By Danny Wicentowski
By Lindsay Toler
By RFT Staff
By Lindsay Toler
By Allison Babka
By Lindsay Toler
By Lindsay Toler
By Ray Downs
It's obviously frustrating for the musicians as they struggle with club owners who are not intimately familiar with the music and have bought into the media's depiction of the musical form as a powder keg, ready to explode into violence at any moment. Says DJ B-Money, "When they had that situation in the early '90s, when they were having problems with insurance and violence was popping off at a lot of shows, that can kill your hip-hop night in a minute now. And most club owners don't want to touch it with a 10-foot pole."
Because of this, one essential part of the performing in a live setting, is almost nonexistent. "The successful rock bands," says B.J. Martin of Bulletproof Records, perhaps the most successful, longest running rap label in town, "the Urge and Gravity Kills, they can play different nightclubs and get a following. And there's not that many outlets for us in St. Louis. We get most of our shows at Utopia or J's on the Landing and pray that nothing bad happens so that we can come back."
Unfortunately, incidents have occurred at performances and parties that shed a poor light on the music; there is an element within the hip-hop community that is prone to violence. Cicero's on Delmar hosted a successful weekly hip-hop night beginning in 1997 but was forced to end it. Things went extremely well for a while, but each week the crowds got bigger and rival groups started airing their beefs within the confines of the club. Police were called a few times, the DJs started catering to the crowd -- which is what DJs are supposed to do -- and a general bad vibe took over the night. Cicero's was forced to cancel its best night because of the recklessness of one element in the crowd.
These sorts of problems are inevitable when so few venues cater to a single, broad-based genre. Imagine if the rock community had one token evening at one club dedicated to playing the music: bikers, punks, heavy-metal-heads and indie rockers cohabiting in the same space every week. To blame violence on hip-hop in toto is like blaming Alanis Morissette's followers for the violence committed by skinhead punks.
It's nearly impossible to make an impact on the general hip-hop consumer in St. Louis without radio play on the sole commercial station in St. Louis that plays the music, Majic 105 (104.9 FM). Without Majic, you have to search the record stores, tune in to the few hip-hop shows on KDHX (88.1 FM) or simply stumble across a song.
"We got a radio station that says, 'Where Hip-hop Lives,' says Mack Dennis. "Where's it living at? It ain't living here -- they're killing it. Anytime that they play your music on the air a couple times and you get a heated response, all of a sudden they just stop. (The station) knows it's hot, but they'll sit on it because you don't have financial ties with them."
"Radio today is corporate America," echoes Ron Butts. "Record companies today are corporate America. They're both riding the same train. You have to talk on their terms. If you can make them money, they can make you some. People say, 'You have to spend money to get your record played.' You have to buy them this and that. That's against the law. It's not against the law to go in there and buy 15 commercials at $350 apiece and come back and say, 'Can you play my record?'"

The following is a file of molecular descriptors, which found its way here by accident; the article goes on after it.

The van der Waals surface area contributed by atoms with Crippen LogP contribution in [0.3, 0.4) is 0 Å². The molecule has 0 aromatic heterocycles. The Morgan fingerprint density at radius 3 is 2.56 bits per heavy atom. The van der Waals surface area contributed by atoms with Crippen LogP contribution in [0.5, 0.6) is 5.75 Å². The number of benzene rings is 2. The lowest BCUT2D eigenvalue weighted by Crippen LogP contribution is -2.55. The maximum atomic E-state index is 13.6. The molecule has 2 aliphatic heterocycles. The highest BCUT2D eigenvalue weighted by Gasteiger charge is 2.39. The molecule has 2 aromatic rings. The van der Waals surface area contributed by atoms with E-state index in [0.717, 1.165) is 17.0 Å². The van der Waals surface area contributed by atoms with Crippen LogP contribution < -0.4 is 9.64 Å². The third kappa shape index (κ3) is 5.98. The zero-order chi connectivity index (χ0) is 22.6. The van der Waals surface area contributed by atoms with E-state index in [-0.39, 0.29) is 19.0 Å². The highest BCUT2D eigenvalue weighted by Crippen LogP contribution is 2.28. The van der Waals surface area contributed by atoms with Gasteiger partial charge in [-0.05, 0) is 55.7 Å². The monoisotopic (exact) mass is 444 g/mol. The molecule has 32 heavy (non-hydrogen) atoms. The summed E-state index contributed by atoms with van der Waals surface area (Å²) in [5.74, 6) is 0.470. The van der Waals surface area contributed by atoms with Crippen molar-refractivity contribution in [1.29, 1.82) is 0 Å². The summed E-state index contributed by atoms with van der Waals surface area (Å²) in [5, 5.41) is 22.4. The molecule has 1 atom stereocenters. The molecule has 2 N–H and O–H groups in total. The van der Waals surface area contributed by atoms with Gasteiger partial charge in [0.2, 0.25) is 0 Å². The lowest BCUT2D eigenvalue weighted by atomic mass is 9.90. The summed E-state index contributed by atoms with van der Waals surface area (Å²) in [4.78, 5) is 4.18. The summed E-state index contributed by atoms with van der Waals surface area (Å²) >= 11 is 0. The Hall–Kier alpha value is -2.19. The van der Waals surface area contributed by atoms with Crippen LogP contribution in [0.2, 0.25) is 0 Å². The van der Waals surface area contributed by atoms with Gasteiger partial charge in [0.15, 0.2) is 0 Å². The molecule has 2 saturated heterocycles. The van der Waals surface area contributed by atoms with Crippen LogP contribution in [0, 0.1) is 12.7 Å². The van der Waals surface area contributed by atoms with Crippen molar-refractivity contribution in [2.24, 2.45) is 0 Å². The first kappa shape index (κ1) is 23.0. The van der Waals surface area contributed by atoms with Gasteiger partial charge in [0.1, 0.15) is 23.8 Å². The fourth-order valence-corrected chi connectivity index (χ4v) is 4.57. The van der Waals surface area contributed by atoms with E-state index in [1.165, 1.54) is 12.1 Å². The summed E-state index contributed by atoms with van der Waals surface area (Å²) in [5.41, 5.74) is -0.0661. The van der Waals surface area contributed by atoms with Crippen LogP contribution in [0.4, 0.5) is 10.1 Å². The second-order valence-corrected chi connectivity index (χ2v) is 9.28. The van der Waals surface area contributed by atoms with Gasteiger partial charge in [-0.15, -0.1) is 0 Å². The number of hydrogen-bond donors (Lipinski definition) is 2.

Majic says such a quid pro quo arrangement doesn't exist, despite the widespread belief in the hip-hop community. "That's not true," says Majic's music director, Eric Mychaels, to the charge that the only way to gain airplay as a local artist is to purchase advertising time. "In fact, the two (artists) that we are playing, neither one of them have bought any advertising in the form of a time buy. None of them have done that. So, no, that's not true at all. Never once have we required anyone to spend any money to get a record played. That's illegal, and we all know that.
"I think part of it that (local hip-hoppers) don't understand is a lot of times they're not ready. What they do is they come to us with poor quality and poor production. They just have something that they're listening to on their own somewhere, and then all their friends are telling them how great it is, and then they want us to play it on the radio every day. And it's just not that way. Now, we've had two really good ones that have broke through. The St. Lunatics is one, and we're on their second single that we're playing for them. And then Da Gatekeepaz, which has a pretty good song, too." Mychaels says that even when Majic does play a cut, often the artists don't have copies in the store to sell, so any momentum gained by airplay is lost for lack of follow-through.
B.J. Martin's Bulletproof Records was started in 1993 and had trouble getting on Majic because their music was considered too gangsta-oriented. Martin, who says their collection Ghetto Insanity has sold between 15,000 and 20,000 copies in St. Louis alone, says the problem runs deeper: "One thing we don't have that every other city that people make it from has: The radio and the DJs are young and they support (their city). There's a few over there that support St. Louis, but the higher structure at Majic is an older clientele. Older people are running the station, but the majority of the listeners are young. So there's a gap. It's all about the ratings, I know, but you have to support St. Louis. The people in St. Louis, the young kids in St. Louis, want to hear St. Louis artists."